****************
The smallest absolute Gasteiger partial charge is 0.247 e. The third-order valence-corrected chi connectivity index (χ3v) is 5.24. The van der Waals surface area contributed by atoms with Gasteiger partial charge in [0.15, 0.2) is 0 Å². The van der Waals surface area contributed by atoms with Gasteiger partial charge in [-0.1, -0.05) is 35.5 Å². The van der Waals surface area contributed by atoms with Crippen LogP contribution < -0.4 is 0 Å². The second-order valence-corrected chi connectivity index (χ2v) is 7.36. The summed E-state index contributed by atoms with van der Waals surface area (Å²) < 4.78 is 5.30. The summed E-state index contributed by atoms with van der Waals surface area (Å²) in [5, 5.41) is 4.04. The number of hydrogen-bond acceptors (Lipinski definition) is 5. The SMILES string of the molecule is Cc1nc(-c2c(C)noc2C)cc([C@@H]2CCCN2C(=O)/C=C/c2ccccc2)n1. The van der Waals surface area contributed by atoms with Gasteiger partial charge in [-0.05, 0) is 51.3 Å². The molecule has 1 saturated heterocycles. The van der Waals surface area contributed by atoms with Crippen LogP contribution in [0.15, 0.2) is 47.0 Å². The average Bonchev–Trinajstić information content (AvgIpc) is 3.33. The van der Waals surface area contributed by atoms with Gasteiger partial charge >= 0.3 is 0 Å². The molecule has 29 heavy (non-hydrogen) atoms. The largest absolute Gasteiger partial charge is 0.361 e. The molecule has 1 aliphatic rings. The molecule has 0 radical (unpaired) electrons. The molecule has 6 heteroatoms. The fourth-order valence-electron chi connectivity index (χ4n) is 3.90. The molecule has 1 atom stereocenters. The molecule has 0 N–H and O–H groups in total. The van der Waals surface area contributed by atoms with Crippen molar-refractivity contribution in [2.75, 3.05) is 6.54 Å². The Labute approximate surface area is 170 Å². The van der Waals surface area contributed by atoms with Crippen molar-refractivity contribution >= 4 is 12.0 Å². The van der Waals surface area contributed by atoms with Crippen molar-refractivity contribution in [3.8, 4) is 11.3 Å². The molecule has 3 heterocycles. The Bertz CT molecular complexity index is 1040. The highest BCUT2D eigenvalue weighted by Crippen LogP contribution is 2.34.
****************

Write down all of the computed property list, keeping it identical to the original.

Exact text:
The smallest absolute Gasteiger partial charge is 0.247 e. The third-order valence-corrected chi connectivity index (χ3v) is 5.24. The van der Waals surface area contributed by atoms with Gasteiger partial charge in [0.15, 0.2) is 0 Å². The van der Waals surface area contributed by atoms with Gasteiger partial charge in [-0.1, -0.05) is 35.5 Å². The van der Waals surface area contributed by atoms with Crippen LogP contribution < -0.4 is 0 Å². The second-order valence-corrected chi connectivity index (χ2v) is 7.36. The summed E-state index contributed by atoms with van der Waals surface area (Å²) < 4.78 is 5.30. The summed E-state index contributed by atoms with van der Waals surface area (Å²) in [5, 5.41) is 4.04. The number of hydrogen-bond acceptors (Lipinski definition) is 5. The SMILES string of the molecule is Cc1nc(-c2c(C)noc2C)cc([C@@H]2CCCN2C(=O)/C=C/c2ccccc2)n1. The van der Waals surface area contributed by atoms with Gasteiger partial charge in [-0.05, 0) is 51.3 Å². The molecule has 1 saturated heterocycles. The van der Waals surface area contributed by atoms with Crippen LogP contribution in [0.15, 0.2) is 47.0 Å². The average Bonchev–Trinajstić information content (AvgIpc) is 3.33. The van der Waals surface area contributed by atoms with Gasteiger partial charge >= 0.3 is 0 Å². The molecule has 29 heavy (non-hydrogen) atoms. The largest absolute Gasteiger partial charge is 0.361 e. The molecule has 1 aliphatic rings. The molecule has 0 radical (unpaired) electrons. The molecule has 6 heteroatoms. The fourth-order valence-electron chi connectivity index (χ4n) is 3.90. The molecule has 1 atom stereocenters. The molecule has 0 N–H and O–H groups in total. The van der Waals surface area contributed by atoms with Crippen molar-refractivity contribution in [2.75, 3.05) is 6.54 Å². The Labute approximate surface area is 170 Å². The van der Waals surface area contributed by atoms with Crippen molar-refractivity contribution >= 4 is 12.0 Å². The van der Waals surface area contributed by atoms with Crippen molar-refractivity contribution in [3.8, 4) is 11.3 Å². The molecule has 3 heterocycles. The Bertz CT molecular complexity index is 1040. The highest BCUT2D eigenvalue weighted by Crippen LogP contribution is 2.34.